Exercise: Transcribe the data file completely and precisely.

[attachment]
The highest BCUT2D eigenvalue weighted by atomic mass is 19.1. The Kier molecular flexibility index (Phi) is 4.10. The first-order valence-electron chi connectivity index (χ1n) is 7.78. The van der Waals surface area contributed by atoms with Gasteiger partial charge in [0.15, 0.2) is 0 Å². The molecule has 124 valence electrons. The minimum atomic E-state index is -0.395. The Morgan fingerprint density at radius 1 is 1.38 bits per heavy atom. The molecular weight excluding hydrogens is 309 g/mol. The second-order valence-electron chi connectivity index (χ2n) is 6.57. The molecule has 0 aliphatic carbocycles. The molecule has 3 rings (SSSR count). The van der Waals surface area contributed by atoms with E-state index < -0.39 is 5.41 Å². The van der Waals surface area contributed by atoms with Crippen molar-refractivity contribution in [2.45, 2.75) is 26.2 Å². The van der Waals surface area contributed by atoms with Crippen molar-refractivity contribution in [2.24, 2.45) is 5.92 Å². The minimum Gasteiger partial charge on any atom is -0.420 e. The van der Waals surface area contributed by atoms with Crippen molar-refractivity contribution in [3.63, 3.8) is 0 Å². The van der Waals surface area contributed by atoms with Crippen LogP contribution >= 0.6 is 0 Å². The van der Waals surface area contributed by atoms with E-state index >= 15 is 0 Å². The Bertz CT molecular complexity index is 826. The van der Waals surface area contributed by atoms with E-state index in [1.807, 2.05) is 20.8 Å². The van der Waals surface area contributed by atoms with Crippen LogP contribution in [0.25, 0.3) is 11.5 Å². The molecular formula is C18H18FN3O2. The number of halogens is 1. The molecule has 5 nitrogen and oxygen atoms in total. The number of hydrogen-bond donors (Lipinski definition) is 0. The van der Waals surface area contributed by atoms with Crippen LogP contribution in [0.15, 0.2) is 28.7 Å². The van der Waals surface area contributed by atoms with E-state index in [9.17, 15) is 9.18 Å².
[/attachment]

The highest BCUT2D eigenvalue weighted by atomic mass is 19.1. The Kier molecular flexibility index (Phi) is 4.10. The first-order valence-electron chi connectivity index (χ1n) is 7.78. The van der Waals surface area contributed by atoms with Gasteiger partial charge in [0.15, 0.2) is 0 Å². The molecule has 124 valence electrons. The minimum atomic E-state index is -0.395. The Morgan fingerprint density at radius 1 is 1.38 bits per heavy atom. The molecular weight excluding hydrogens is 309 g/mol. The second-order valence-electron chi connectivity index (χ2n) is 6.57. The molecule has 0 aliphatic carbocycles. The molecule has 3 rings (SSSR count). The van der Waals surface area contributed by atoms with E-state index < -0.39 is 5.41 Å². The van der Waals surface area contributed by atoms with Crippen molar-refractivity contribution in [2.45, 2.75) is 26.2 Å². The van der Waals surface area contributed by atoms with Crippen molar-refractivity contribution in [2.24, 2.45) is 5.92 Å². The minimum Gasteiger partial charge on any atom is -0.420 e. The van der Waals surface area contributed by atoms with Crippen molar-refractivity contribution in [3.63, 3.8) is 0 Å². The van der Waals surface area contributed by atoms with Crippen LogP contribution >= 0.6 is 0 Å². The van der Waals surface area contributed by atoms with E-state index >= 15 is 0 Å². The Bertz CT molecular complexity index is 826. The van der Waals surface area contributed by atoms with E-state index in [1.807, 2.05) is 20.8 Å². The van der Waals surface area contributed by atoms with Crippen LogP contribution in [0.25, 0.3) is 11.5 Å². The molecular formula is C18H18FN3O2. The number of halogens is 1. The molecule has 5 nitrogen and oxygen atoms in total. The number of hydrogen-bond donors (Lipinski definition) is 0. The van der Waals surface area contributed by atoms with Crippen LogP contribution in [0.15, 0.2) is 28.7 Å². The van der Waals surface area contributed by atoms with E-state index in [9.17, 15) is 9.18 Å².